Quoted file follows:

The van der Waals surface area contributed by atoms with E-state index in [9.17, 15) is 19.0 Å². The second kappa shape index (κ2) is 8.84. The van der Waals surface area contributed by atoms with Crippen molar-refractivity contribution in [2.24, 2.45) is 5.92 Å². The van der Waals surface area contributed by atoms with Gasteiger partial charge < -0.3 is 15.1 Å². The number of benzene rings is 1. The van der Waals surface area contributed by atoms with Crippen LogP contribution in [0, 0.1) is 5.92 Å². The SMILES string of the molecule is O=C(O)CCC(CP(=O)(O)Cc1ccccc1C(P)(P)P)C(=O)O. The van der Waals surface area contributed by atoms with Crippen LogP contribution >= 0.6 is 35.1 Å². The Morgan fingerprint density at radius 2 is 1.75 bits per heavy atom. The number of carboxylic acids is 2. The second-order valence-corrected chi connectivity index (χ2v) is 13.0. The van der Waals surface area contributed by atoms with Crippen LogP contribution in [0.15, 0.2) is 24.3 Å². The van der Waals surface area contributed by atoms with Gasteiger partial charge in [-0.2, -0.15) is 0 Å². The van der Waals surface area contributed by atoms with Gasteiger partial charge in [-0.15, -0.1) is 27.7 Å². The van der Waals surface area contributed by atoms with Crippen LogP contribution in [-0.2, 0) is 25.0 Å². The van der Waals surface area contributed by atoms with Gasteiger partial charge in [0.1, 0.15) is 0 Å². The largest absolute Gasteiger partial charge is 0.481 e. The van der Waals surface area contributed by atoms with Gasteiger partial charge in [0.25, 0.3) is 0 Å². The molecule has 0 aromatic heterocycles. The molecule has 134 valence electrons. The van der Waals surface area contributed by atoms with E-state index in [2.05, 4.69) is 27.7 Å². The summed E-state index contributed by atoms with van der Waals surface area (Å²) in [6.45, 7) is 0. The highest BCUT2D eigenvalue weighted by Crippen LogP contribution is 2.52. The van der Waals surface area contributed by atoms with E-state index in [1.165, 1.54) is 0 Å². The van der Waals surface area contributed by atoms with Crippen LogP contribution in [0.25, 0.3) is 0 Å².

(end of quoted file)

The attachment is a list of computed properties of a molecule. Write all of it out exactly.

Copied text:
The van der Waals surface area contributed by atoms with E-state index in [9.17, 15) is 19.0 Å². The second kappa shape index (κ2) is 8.84. The van der Waals surface area contributed by atoms with Crippen molar-refractivity contribution in [2.24, 2.45) is 5.92 Å². The van der Waals surface area contributed by atoms with Gasteiger partial charge < -0.3 is 15.1 Å². The number of benzene rings is 1. The van der Waals surface area contributed by atoms with Crippen LogP contribution in [0, 0.1) is 5.92 Å². The SMILES string of the molecule is O=C(O)CCC(CP(=O)(O)Cc1ccccc1C(P)(P)P)C(=O)O. The van der Waals surface area contributed by atoms with Crippen LogP contribution >= 0.6 is 35.1 Å². The Morgan fingerprint density at radius 2 is 1.75 bits per heavy atom. The number of carboxylic acids is 2. The second-order valence-corrected chi connectivity index (χ2v) is 13.0. The van der Waals surface area contributed by atoms with Crippen LogP contribution in [0.15, 0.2) is 24.3 Å². The van der Waals surface area contributed by atoms with Gasteiger partial charge in [-0.2, -0.15) is 0 Å². The van der Waals surface area contributed by atoms with Gasteiger partial charge in [-0.15, -0.1) is 27.7 Å². The van der Waals surface area contributed by atoms with Crippen LogP contribution in [-0.2, 0) is 25.0 Å². The van der Waals surface area contributed by atoms with Gasteiger partial charge in [0.1, 0.15) is 0 Å². The largest absolute Gasteiger partial charge is 0.481 e. The van der Waals surface area contributed by atoms with Gasteiger partial charge in [0.25, 0.3) is 0 Å². The molecule has 0 aromatic heterocycles. The molecule has 134 valence electrons. The van der Waals surface area contributed by atoms with E-state index in [2.05, 4.69) is 27.7 Å². The summed E-state index contributed by atoms with van der Waals surface area (Å²) in [6.45, 7) is 0. The highest BCUT2D eigenvalue weighted by Crippen LogP contribution is 2.52. The van der Waals surface area contributed by atoms with E-state index in [1.165, 1.54) is 0 Å². The van der Waals surface area contributed by atoms with Crippen LogP contribution in [0.25, 0.3) is 0 Å².